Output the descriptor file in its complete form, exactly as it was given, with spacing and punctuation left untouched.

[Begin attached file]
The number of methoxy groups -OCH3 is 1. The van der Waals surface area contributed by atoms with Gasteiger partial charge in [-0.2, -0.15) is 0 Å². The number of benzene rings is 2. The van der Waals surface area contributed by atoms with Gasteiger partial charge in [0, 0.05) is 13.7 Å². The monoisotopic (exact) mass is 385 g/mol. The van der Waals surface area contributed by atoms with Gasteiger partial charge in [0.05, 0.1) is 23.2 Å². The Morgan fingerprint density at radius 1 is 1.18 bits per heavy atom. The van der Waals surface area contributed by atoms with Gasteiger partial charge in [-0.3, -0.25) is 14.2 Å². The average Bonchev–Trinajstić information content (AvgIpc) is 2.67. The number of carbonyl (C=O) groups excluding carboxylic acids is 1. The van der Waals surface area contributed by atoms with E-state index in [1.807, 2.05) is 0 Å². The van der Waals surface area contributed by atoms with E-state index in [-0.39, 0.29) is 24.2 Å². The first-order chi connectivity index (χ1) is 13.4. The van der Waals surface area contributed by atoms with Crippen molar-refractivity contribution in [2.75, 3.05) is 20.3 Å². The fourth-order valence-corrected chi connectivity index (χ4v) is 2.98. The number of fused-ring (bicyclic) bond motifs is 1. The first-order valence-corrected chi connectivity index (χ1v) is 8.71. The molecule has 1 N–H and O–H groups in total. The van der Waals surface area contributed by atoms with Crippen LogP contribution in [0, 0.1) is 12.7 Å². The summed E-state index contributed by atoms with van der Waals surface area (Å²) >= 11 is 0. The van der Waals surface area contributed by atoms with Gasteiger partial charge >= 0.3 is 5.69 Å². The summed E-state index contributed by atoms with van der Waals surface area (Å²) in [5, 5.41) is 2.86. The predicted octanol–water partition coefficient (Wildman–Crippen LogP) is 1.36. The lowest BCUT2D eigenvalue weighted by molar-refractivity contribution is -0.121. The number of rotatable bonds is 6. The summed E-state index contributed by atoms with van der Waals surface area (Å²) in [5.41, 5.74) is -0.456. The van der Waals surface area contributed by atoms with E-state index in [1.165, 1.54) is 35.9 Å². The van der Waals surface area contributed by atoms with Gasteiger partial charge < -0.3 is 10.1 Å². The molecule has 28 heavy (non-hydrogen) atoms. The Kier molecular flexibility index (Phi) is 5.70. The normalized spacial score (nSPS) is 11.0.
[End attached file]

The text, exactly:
The number of methoxy groups -OCH3 is 1. The van der Waals surface area contributed by atoms with Gasteiger partial charge in [-0.2, -0.15) is 0 Å². The number of benzene rings is 2. The van der Waals surface area contributed by atoms with Gasteiger partial charge in [0, 0.05) is 13.7 Å². The monoisotopic (exact) mass is 385 g/mol. The van der Waals surface area contributed by atoms with Gasteiger partial charge in [0.05, 0.1) is 23.2 Å². The Morgan fingerprint density at radius 1 is 1.18 bits per heavy atom. The van der Waals surface area contributed by atoms with Gasteiger partial charge in [-0.3, -0.25) is 14.2 Å². The average Bonchev–Trinajstić information content (AvgIpc) is 2.67. The number of carbonyl (C=O) groups excluding carboxylic acids is 1. The van der Waals surface area contributed by atoms with E-state index in [1.807, 2.05) is 0 Å². The van der Waals surface area contributed by atoms with E-state index in [-0.39, 0.29) is 24.2 Å². The first-order chi connectivity index (χ1) is 13.4. The van der Waals surface area contributed by atoms with Crippen molar-refractivity contribution in [2.75, 3.05) is 20.3 Å². The fourth-order valence-corrected chi connectivity index (χ4v) is 2.98. The number of fused-ring (bicyclic) bond motifs is 1. The first-order valence-corrected chi connectivity index (χ1v) is 8.71. The molecule has 1 N–H and O–H groups in total. The van der Waals surface area contributed by atoms with Crippen LogP contribution in [0, 0.1) is 12.7 Å². The summed E-state index contributed by atoms with van der Waals surface area (Å²) >= 11 is 0. The van der Waals surface area contributed by atoms with Gasteiger partial charge >= 0.3 is 5.69 Å². The summed E-state index contributed by atoms with van der Waals surface area (Å²) in [5, 5.41) is 2.86. The predicted octanol–water partition coefficient (Wildman–Crippen LogP) is 1.36. The lowest BCUT2D eigenvalue weighted by molar-refractivity contribution is -0.121. The number of rotatable bonds is 6. The summed E-state index contributed by atoms with van der Waals surface area (Å²) in [5.41, 5.74) is -0.456. The van der Waals surface area contributed by atoms with E-state index in [1.165, 1.54) is 35.9 Å². The van der Waals surface area contributed by atoms with Gasteiger partial charge < -0.3 is 10.1 Å². The molecule has 28 heavy (non-hydrogen) atoms. The Kier molecular flexibility index (Phi) is 5.70. The normalized spacial score (nSPS) is 11.0.